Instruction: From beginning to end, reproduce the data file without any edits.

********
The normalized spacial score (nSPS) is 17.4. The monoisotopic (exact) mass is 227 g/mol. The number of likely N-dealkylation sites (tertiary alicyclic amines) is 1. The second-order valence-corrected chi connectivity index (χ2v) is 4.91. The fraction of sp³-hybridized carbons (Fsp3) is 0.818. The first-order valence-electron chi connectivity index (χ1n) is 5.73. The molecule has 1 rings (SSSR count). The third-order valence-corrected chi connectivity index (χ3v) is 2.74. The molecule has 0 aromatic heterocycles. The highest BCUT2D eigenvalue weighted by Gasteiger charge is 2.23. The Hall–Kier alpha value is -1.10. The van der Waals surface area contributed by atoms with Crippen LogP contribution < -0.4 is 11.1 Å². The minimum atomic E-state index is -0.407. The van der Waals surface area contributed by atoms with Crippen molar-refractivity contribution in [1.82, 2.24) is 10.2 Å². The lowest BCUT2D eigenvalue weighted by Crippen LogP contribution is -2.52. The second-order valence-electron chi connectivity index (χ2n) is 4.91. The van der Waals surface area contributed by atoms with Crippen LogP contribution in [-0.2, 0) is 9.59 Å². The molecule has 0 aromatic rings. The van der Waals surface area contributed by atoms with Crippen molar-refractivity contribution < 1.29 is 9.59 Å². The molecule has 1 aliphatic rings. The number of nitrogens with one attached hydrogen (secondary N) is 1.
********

The normalized spacial score (nSPS) is 17.4. The monoisotopic (exact) mass is 227 g/mol. The number of likely N-dealkylation sites (tertiary alicyclic amines) is 1. The second-order valence-corrected chi connectivity index (χ2v) is 4.91. The fraction of sp³-hybridized carbons (Fsp3) is 0.818. The first-order valence-electron chi connectivity index (χ1n) is 5.73. The molecule has 1 rings (SSSR count). The third-order valence-corrected chi connectivity index (χ3v) is 2.74. The molecule has 0 aromatic heterocycles. The highest BCUT2D eigenvalue weighted by Gasteiger charge is 2.23. The Hall–Kier alpha value is -1.10. The van der Waals surface area contributed by atoms with Crippen LogP contribution < -0.4 is 11.1 Å². The minimum atomic E-state index is -0.407. The van der Waals surface area contributed by atoms with Crippen molar-refractivity contribution in [1.82, 2.24) is 10.2 Å². The lowest BCUT2D eigenvalue weighted by Crippen LogP contribution is -2.52. The second-order valence-electron chi connectivity index (χ2n) is 4.91. The van der Waals surface area contributed by atoms with Crippen LogP contribution in [-0.2, 0) is 9.59 Å². The molecule has 0 aromatic rings. The van der Waals surface area contributed by atoms with Crippen molar-refractivity contribution < 1.29 is 9.59 Å². The molecule has 1 aliphatic rings. The number of nitrogens with one attached hydrogen (secondary N) is 1.